I am not sure if you want to mess with that but I guess that you could
change the proxyaddresses attribute, this contains all your mail addresses
included smtp/ccmail/x400 etc..
But remember Exchange 2000 has it's own process that maintains that field
throughout the Exchange organization and this process is called the "RUS -
Recipient Update Service"
Note: Please do always provide feedback on your problem, other people might
be interested in it.
> I don't know which attribute is responsible for this. Someone from
> would know.
> Dmitri Gavrilov
> SDE, Active Directory Core
> This posting is provided "AS IS" with no warranties, and confers no
> Use of included script samples are subject to the terms specified at
> > Can you tell me specificly which attribute or property we should set our
> > to?
> > > The easiest (and most correct) way to accomplish this is to add an
> > > inheritable ACE somewhere at the top of the hierarchy (users
> > for
> > > example) granting access to the required trustee (some security
> > > security dialogs, click Advanced, add an ace and select "properties"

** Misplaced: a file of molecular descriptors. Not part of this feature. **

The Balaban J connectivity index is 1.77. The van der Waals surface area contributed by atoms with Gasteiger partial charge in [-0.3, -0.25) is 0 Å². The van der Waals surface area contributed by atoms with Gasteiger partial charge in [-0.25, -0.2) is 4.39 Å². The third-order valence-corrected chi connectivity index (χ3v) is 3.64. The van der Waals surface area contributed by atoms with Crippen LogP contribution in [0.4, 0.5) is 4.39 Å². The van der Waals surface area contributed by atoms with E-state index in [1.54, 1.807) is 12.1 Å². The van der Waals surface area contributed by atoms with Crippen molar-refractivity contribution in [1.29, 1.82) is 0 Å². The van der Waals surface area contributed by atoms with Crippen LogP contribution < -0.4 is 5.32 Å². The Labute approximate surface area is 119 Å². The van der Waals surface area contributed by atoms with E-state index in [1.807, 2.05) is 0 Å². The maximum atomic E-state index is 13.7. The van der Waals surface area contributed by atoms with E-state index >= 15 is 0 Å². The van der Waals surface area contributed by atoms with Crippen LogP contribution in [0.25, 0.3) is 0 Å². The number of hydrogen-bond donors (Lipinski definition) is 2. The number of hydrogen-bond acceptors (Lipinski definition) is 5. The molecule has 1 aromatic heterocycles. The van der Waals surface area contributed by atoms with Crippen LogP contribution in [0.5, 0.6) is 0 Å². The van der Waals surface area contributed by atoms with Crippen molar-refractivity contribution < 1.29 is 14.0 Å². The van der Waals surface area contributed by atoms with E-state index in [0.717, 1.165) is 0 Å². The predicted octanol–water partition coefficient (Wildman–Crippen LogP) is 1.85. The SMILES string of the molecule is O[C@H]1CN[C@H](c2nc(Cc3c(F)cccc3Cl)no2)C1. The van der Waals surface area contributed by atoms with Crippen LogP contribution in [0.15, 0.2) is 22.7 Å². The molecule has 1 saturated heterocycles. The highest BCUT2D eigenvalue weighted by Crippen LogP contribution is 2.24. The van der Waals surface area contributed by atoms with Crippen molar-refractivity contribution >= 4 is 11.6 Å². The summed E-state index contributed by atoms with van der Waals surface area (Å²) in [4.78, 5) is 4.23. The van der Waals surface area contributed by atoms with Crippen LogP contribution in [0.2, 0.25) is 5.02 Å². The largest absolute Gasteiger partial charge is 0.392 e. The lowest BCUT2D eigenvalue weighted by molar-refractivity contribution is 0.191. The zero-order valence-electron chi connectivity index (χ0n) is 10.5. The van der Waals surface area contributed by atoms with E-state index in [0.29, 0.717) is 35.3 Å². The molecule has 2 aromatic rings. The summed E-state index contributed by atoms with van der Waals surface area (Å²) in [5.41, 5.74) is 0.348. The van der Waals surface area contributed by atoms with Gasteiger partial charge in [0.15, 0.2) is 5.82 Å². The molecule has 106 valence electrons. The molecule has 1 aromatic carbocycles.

> > in
> > > the ace dialog. There, you can specify read/write access to specific
> > > properties. You might need to select "apply to users" in the drop down
> > > below.
> > > --
> > > Dmitri Gavrilov
> > > SDE, Active Directory Core
> > > This posting is provided "AS IS" with no warranties, and confers no
> > rights.
> > > Use of included script samples are subject to the terms specified at
> > > http://www.microsoft.com/info/cpyright.htm
> > > > My company wants to find a way to control who can update the LDAP
> > > > attribute.
> > > > To be effective, the procedure needs to affect the default security
> > > this
> > > > attribute so that new and existing objects will have this attribute
> > > > controlled whether or not the object is enabled for exchange mail.
> > > > Thank you in advance for your help.
> > > > Scott Cooper